What was your reaction when you first learned about National Security Agency (NSA) warrant-less surveillance of Americans? Did you feel the program was justified in the name of national security? Or, were you outraged by the invasion of privacy and the trampling of individual freedom?
The tradeoff of freedom and security is a theme that has endured since the nation’s founding. And, it’s a tradeoff that can’t be resolved, only managed, with the pendulum swinging back and forth between security and freedom.
A good litmus test to gauge your feelings about these values is the way you responded to Edward Snowden’s release of a wide range of NSA secret documents as he fled around the world, finally landing in Russia. If you’re among those who view Snowden as a traitor, then you are likely to place national security over individual freedom. If you’re among those who see him as a hero, then the opposite is likely to be true. (The extreme length of the Wikipedia page about Snowden attests to the vigorous partisans on both sides—some jeering and some cheering.)
Back in the era of the American Revolution, Benjamin Franklin had a firm opinion about the tradeoff: “Those who desire to give up freedom in order to gain security will not have, nor do they deserve, either one.”
A few years after 9/11, almost half of Arab Americans (47 percent) and a majority of the general population (55 percent) in the Detroit region said they were willing to trade freedom for more security from terrorism. My team and I wrote about this in our book, Citizenship and Crisis: Arab Detroit After 9/11.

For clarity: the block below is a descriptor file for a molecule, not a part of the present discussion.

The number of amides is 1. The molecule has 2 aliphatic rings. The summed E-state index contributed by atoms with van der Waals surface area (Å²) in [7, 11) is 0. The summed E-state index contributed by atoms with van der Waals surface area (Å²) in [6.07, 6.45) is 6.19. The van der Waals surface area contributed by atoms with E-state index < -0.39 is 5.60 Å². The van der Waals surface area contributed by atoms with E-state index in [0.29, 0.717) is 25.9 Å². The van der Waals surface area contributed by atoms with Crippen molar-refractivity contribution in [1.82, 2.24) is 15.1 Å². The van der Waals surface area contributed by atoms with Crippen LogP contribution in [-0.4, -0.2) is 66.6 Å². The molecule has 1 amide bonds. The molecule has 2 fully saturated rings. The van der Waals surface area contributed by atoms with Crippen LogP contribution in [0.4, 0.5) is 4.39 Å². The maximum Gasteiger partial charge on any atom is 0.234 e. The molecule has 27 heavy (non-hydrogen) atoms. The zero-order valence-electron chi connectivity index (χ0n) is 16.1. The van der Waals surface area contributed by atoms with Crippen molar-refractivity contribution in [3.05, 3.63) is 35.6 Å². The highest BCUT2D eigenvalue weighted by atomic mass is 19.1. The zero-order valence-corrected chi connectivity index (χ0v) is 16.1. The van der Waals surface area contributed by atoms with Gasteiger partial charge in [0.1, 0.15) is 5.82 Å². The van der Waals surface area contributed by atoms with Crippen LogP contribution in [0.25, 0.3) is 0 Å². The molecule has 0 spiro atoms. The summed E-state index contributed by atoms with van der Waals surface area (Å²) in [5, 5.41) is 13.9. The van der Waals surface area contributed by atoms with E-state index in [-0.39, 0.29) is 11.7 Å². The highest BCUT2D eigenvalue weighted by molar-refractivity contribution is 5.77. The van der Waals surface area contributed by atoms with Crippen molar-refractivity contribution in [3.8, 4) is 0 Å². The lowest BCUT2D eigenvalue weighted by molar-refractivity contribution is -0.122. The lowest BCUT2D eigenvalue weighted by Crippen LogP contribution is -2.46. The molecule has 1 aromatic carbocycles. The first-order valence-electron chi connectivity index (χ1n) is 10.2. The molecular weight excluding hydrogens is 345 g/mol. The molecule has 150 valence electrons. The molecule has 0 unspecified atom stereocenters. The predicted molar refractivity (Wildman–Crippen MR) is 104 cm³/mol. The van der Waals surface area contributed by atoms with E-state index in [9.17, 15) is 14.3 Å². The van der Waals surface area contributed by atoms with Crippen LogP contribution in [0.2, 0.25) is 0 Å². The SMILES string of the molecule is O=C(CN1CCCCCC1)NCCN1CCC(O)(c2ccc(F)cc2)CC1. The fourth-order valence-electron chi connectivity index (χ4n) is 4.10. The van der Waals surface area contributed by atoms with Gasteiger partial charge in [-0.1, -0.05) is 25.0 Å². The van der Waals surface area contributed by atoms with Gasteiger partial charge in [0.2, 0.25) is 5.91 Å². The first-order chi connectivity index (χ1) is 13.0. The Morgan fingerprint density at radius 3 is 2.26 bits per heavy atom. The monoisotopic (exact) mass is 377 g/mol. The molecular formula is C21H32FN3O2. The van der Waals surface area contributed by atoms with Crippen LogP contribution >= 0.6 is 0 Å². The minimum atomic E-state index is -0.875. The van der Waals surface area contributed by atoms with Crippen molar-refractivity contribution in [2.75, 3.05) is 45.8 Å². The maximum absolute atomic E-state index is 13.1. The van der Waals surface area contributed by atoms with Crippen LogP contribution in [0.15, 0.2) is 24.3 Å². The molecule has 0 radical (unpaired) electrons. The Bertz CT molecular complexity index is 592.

Nationwide, how do Americans feel about the tradeoff? This is one of the issues I explored in my national surveys, and the results reveal a clear division of opinion. Over a third (35%) of Americans say they are willing to give up any freedom the government asks them to give up in order to protect the country’s safety.
But just over half (51%) disagree. They aren’t willing to give up any freedom the government asks them to give up for the sake of more security. Only 14% are neutral on the issue.
Are you willing to trade freedom for security?
What is your reaction to the government’s once-secret surveillance program?
Do you consider Edward Snowden to be a traitor—or a patriot?
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